News / Africa

Economic Conference a Lesson for South Sudan, says Official

South Sudan's President Salva Kiir addresses 66th United Nations General Assembly, New York, September 2011 (file photo).South Sudan's President Salva Kiir addresses 66th United Nations General Assembly, New York, September 2011 (file photo).
South Sudan's President Salva Kiir addresses 66th United Nations General Assembly, New York, September 2011 (file photo).
South Sudan's President Salva Kiir addresses 66th United Nations General Assembly, New York, September 2011 (file photo).
Peter Clottey

This is Part Three of a six-part series on African Investment
Continue to Parts:     1 / 24 / 5 / 6

An economic adviser to South Sudan President Salva Kiir says the recent conference of the New York Forum Africa provided a learning platform that would help Africa’s newest nation formulate policies to attract investors.

Aggrey Tisa Sabuni, who led the South Sudan delegation to the conference, said Juba highly values the three-day meeting held in early June in the Gabonese capital, Libreville.

Learning through the experiences of others, he said, is the easiest and fastest for the country to move forward. “Interacting with government delegations as well as chief executive officers of various companies,” he explained, “facilitates and enables South Sudan to know how things are done globally,” said Sabuni.

The forum brought together international investors and African business leaders in an effort to foster partnerships. Organizers say the forum created an environment in which leaders from different sectors and industry experts could consider new ideas for promoting growth.

Observers said the gathering lived up to its billing as one of the largest gatherings for economic, business, and political leaders looking for new investment opportunities in Africa.

Sabuni said “South Sudan should start from where the rest of Africa is [today] -- and not to start 50 or 60 years [behind]” because of the decades spent fighting the Republic of Sudan for independence. “[At the forum] we got exposed [to new ideas and the lessons on development from other countries], and exposure is a very key issue,” said Sabuni.

The East African Community (EAC) is expected to decide later this year whether to accept South Sudan’s request to join the sub-regional group.

Sabuni underscored the importance of its application.

“At a global level South Sudan will be able to be pulled up by the [boot] straps by the East African Community nations,” continued Sabuni. “[The EAC’s] legislative framework, its infrastructure, its way of managing the economy, banking, the macroeconomic aspects, which we are still in the process of establishing or instituting, will be fast tracked…. So there is quite a lot that South Sudan is expected to learn from its neighbors.”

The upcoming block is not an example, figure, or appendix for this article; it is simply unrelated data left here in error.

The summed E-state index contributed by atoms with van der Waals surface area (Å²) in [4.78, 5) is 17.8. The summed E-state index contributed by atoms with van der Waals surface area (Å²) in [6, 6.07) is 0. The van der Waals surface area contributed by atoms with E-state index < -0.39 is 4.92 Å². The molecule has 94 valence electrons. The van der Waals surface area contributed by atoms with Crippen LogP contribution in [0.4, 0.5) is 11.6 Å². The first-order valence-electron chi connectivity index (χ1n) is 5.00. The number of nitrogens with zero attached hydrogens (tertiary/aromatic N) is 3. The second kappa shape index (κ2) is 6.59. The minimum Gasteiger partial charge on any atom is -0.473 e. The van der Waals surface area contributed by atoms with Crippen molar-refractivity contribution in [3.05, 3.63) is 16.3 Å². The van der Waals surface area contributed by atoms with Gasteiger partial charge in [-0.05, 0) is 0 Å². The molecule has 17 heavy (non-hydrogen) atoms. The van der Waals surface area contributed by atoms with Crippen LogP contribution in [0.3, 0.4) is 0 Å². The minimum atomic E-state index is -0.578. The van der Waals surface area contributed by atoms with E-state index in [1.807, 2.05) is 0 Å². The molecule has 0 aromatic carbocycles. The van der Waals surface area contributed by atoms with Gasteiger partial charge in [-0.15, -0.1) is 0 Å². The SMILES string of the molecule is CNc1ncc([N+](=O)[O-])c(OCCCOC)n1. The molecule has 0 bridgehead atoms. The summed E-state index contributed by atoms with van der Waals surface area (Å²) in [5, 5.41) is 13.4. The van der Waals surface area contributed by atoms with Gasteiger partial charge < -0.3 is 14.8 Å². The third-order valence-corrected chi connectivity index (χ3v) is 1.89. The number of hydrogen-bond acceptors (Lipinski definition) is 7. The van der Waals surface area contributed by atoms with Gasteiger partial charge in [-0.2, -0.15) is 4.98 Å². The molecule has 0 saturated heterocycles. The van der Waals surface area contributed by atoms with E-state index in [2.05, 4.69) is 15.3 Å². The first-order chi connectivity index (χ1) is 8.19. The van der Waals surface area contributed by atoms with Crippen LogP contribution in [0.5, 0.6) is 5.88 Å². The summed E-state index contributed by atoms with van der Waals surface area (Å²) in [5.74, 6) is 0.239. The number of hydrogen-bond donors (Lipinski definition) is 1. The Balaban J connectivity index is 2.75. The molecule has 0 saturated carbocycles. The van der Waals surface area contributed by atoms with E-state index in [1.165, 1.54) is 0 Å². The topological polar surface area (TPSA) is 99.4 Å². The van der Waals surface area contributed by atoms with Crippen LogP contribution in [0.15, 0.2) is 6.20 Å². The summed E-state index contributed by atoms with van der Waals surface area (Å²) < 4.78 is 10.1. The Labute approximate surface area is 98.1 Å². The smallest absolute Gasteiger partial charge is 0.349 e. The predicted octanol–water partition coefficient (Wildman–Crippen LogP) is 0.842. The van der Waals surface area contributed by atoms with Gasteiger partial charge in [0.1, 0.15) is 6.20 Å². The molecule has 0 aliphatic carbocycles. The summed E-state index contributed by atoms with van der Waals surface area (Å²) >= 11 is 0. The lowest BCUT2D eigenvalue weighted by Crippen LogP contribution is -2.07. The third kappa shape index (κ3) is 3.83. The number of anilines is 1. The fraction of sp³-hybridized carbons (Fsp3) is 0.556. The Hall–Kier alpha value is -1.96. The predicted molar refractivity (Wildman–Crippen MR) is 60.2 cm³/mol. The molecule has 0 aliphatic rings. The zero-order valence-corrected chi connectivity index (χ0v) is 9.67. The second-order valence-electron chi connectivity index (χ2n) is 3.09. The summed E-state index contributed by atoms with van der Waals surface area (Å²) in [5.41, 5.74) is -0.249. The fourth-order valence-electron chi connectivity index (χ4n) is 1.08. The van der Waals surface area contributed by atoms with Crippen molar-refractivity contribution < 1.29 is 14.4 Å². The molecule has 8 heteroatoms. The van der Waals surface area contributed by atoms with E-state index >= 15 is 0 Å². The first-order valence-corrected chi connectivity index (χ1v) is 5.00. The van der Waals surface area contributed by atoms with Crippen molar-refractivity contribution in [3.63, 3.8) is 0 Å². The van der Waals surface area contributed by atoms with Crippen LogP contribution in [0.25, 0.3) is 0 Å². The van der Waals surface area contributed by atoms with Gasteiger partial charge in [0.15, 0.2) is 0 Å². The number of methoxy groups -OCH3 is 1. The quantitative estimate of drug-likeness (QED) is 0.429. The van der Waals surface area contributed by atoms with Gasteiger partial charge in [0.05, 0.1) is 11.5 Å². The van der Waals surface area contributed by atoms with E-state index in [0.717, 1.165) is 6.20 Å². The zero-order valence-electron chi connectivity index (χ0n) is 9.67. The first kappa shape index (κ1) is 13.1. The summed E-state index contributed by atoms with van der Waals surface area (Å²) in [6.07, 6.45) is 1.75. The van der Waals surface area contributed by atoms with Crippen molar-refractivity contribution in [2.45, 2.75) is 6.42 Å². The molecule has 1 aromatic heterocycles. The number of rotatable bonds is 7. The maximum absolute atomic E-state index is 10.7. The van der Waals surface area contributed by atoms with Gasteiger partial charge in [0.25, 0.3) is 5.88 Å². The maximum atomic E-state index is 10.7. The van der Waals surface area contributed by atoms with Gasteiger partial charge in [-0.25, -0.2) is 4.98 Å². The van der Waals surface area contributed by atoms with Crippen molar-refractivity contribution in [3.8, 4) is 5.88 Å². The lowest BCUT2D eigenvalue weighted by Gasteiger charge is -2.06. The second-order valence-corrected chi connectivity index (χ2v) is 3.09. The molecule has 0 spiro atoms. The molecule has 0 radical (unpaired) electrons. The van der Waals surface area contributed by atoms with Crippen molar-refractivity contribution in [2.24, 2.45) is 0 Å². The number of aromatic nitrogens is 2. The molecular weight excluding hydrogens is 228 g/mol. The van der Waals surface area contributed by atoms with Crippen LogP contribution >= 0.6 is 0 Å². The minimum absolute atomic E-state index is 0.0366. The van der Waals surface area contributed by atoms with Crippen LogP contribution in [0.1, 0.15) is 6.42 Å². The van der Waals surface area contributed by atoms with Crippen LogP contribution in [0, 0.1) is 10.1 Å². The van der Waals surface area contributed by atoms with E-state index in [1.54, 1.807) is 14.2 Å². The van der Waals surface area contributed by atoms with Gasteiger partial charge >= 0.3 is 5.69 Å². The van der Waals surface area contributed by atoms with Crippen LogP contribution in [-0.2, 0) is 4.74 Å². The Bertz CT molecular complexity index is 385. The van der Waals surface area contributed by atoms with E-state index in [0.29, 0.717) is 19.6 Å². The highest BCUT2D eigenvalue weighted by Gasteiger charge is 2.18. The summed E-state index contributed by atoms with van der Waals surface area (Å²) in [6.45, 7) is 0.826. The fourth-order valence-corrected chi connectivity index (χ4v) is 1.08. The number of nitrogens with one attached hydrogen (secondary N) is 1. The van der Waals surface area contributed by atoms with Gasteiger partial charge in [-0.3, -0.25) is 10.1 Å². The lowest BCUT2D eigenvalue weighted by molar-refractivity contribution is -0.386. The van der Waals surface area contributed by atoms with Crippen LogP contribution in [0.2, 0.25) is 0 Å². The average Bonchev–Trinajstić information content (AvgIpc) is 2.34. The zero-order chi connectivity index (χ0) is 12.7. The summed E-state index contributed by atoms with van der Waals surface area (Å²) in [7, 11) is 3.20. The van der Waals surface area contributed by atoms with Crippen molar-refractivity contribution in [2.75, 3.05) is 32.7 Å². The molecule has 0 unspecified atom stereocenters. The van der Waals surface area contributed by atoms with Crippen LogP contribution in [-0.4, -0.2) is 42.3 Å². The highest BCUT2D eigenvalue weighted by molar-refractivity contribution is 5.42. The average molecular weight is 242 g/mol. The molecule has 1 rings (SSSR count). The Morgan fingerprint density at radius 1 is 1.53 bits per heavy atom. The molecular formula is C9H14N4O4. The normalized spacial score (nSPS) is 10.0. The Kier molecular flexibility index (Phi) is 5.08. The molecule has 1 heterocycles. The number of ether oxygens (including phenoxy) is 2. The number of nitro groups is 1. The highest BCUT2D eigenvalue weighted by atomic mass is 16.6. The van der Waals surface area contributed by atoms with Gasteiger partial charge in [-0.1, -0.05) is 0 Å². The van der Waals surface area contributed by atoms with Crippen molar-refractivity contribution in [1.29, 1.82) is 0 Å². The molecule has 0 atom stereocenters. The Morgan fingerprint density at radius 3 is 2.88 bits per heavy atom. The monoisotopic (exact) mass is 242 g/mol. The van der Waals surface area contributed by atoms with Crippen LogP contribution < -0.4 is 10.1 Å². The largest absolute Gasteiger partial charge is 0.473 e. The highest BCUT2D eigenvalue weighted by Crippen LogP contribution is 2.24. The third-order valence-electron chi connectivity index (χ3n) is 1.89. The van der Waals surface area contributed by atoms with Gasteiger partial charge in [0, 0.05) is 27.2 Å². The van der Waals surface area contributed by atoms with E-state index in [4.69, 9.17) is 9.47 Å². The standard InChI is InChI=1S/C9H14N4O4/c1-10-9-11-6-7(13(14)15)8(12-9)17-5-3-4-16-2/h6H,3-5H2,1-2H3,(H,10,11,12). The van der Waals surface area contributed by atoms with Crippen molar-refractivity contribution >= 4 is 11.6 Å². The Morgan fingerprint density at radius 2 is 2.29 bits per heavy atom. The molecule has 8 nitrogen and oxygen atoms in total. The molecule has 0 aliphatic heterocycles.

Some South Sudanese have expressed concern that ongoing tension with neighboring Sudan is creating instability and preventing much-needed investments needed to develop.

Sabuni concurs but adds that South Sudan is working with international partners to resolve its disagreements with its northern neighbor. He admitted Juba needs to do more to attract foreign investors.

“When we started our legal framework, our institutions, our capacity issues were awfully deficient,” Sabuni said.

“Now, in terms of investment, recently the Minister of Commerce, Industry and Investment was able to put in place what we call a one-stop shop center. This was just accomplished early this year…this is the required legal framework establishing the appropriate environment for doing business, being able to register a company within a period not exceeding seven days. These are the things we are trying to put in place.”

South Sudan shut down its oil production over disagreements with Sudan. Sabuni said the government is implementing policies to ensure the country doesn’t rely too much on the natural resource.         
 “The shutdown of oil production in a way I think is a blessing, because it has enabled the leadership to focus on diversification of the economy with agriculture as the leading sector,” said Sabuni.

He said the government is working closely with its neighbors in the region to help it find alternative ways of exporting oil if the government decides to resume production.

Sabuni expressed hope talks between South Sudan and Sudan will help ease tensions and resolve outstanding issues.
Clottey interview with Aggrey Tisa Sabuni adviser to South Sudan president
Clottey interview with Aggrey Tisa Sabuni adviser to South Sudan presidenti
|| 0:00:00

You May Like

Photogallery Strong Words Start, May End, S. African Xenophobic Attacks

President Jacob Zuma publicly condemned rise in attacks on foreign nationals but critics say leadership has been less than welcoming to foreign residents More

Video Family Waits to Hear Charges Against Reporter Jailed in Iran

Reports in Iran say Jason Rezaian has been charged with espionage, but brother tells VOA indictment has not been made public More

Video Overwhelmed by Migrants, Italy Mulls Action to Stabilize Libya

Amnesty International says multinational concerted humanitarian effort must be enacted to address crisis; decrepit boats continue to bring thousands of new arrivals daily More

This forum has been closed.
There are no comments in this forum. Be first and add one

Featured Videos

Your JavaScript is turned off or you have an old version of Adobe's Flash Player. Get the latest Flash player.
Are Energy Needs Putting Thailand's Natural Beauty at Risk?i
Steve Sandford
April 17, 2015 12:50 AM
Thailand's appetite for more electricity has led to the construction of new dams along the Mekong River to the north and new coal plants near the country's famous beaches in the south. A proposed coal plant in a so-called "green zone" has touched off a debate. VOA's Steve Sandford reports.

Video Are Energy Needs Putting Thailand's Natural Beauty at Risk?